Are you a Netflix user and therefore a subscriber? Have you received a strange email asking you to update your bank details in less than 24 hours or will you lose your account? Ignore and delete it directly, because that email doesn’t come from Netflix, but from a Phishing campaign designed to steal your bank details.
Discovered by cybersecurity expert company Armorblox, the campaign is based on an email that it signs comes from Netflix Support, informing readers of a billing issue due to a failure to verify personal data. The email notes that the target’s subscription will be canceled if they don’t update their data within 24 hours, increasing the sense of urgency.
When the user clicks on the link, they are taken to a Netflix-like website with a phishing flow asking them to enter
– Netflix access credentials
– Billing Address
– Credit card details
Once completed, the user is redirected to the true Netflix home page, without anyone noticing that they are already compromised and hackers have kept their data. Why is there someone who has stung? Because of the way deception and the elements used are studied. For example:
Using a functional CAPTCHA
By clicking the link in the email, targets are first taken to a fully operational CAPTCHA page with a subtle Netflix branding (black background, red buttons). By entering the correct alphanumeric sequence, users are transported to the main phishing site.
A working CAPTCHA page makes all communication appear more legitimate. The inclusion of CAPTCHA also makes it more difficult for security technologies that rely solely on URL redirection capabilities to follow the URL to its final destination.
Both phishing pages in this attack, the CAPTCHA page and the Netflix-like site, were hosted on legitimate web domains:
– CAPTCHA page URL was ‘https [:] // wyominghealthfairs [.] Com / cpresources / d3835d8b / 1 /’, which now leads to an error page
– The main domain of this URL – wyominghealthfairs [.] Com – belongs to a real organization that is not related to Netflix or the attack in general.
– The fake Netflix website is hosted on the domain ‘axxisgeo [.] Com’, which belongs to a Texas-based oil and gas company. This domain is also unrelated to Netflix and the attack.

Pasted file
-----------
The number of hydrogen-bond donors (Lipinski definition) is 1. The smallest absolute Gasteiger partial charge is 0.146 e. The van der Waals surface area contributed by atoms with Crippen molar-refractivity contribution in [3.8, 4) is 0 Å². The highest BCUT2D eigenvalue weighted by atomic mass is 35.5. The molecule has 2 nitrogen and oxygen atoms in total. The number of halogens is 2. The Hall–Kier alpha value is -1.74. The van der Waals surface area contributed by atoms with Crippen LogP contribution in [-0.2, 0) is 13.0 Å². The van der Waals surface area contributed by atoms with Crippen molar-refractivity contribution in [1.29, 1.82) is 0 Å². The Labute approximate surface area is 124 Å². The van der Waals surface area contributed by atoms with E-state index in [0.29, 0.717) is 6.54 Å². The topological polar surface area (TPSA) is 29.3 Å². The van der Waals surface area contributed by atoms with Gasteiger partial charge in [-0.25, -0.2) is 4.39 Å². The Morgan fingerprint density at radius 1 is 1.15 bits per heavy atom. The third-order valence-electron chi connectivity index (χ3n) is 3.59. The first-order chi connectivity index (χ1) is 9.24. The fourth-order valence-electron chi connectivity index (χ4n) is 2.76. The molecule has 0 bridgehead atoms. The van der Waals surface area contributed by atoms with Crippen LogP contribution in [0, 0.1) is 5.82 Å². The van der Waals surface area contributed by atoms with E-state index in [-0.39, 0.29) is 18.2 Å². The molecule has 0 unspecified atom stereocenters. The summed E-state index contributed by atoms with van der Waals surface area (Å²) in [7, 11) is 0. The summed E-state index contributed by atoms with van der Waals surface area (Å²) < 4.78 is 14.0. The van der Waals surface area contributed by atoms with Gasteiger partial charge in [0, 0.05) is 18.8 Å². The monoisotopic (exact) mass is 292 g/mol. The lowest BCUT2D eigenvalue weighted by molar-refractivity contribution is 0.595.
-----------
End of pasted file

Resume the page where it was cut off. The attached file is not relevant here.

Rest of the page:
By hosting phishing pages on legitimate domains, attackers can evade security controls based on URL / link protection and bypass filters that block known bad domains. Attackers have likely exploited vulnerabilities in the web server or content management systems (CMS) to host these pages in legitimate primary domains without the website administrators knowing about it.
A fake but visually similar website
The fake website that simulates the Netflix home screen resembles the Netflix login page. But upon closer inspection, it is clear that the primary domain is not ‘Netflix [.] Com’ and that all links (‘Need help?’, ‘Sign in with Facebook’, ‘Sign up now’) on the page only reload the same page again. But the attackers are counting on “people falling prey to the superficial similarity of the phishing site to the Netflix website.”
The deception for users continues with the false interface and the following pages, which ask to update the billing and credit card information respectively. The following screens closely resemble those seen on the actual Netflix website. And it’s this shallow legitimacy that allows attackers to collect billing addresses and credit card details from affected users, in addition to their Netflix account details.
After all steps have been completed, the phishing scam ends with a “success” message and an automatic redirect to the actual Netflix website. This redirect can make people a little surprised and re-enter Netflix (but this time for real), not knowing that they just fell victim to a scam.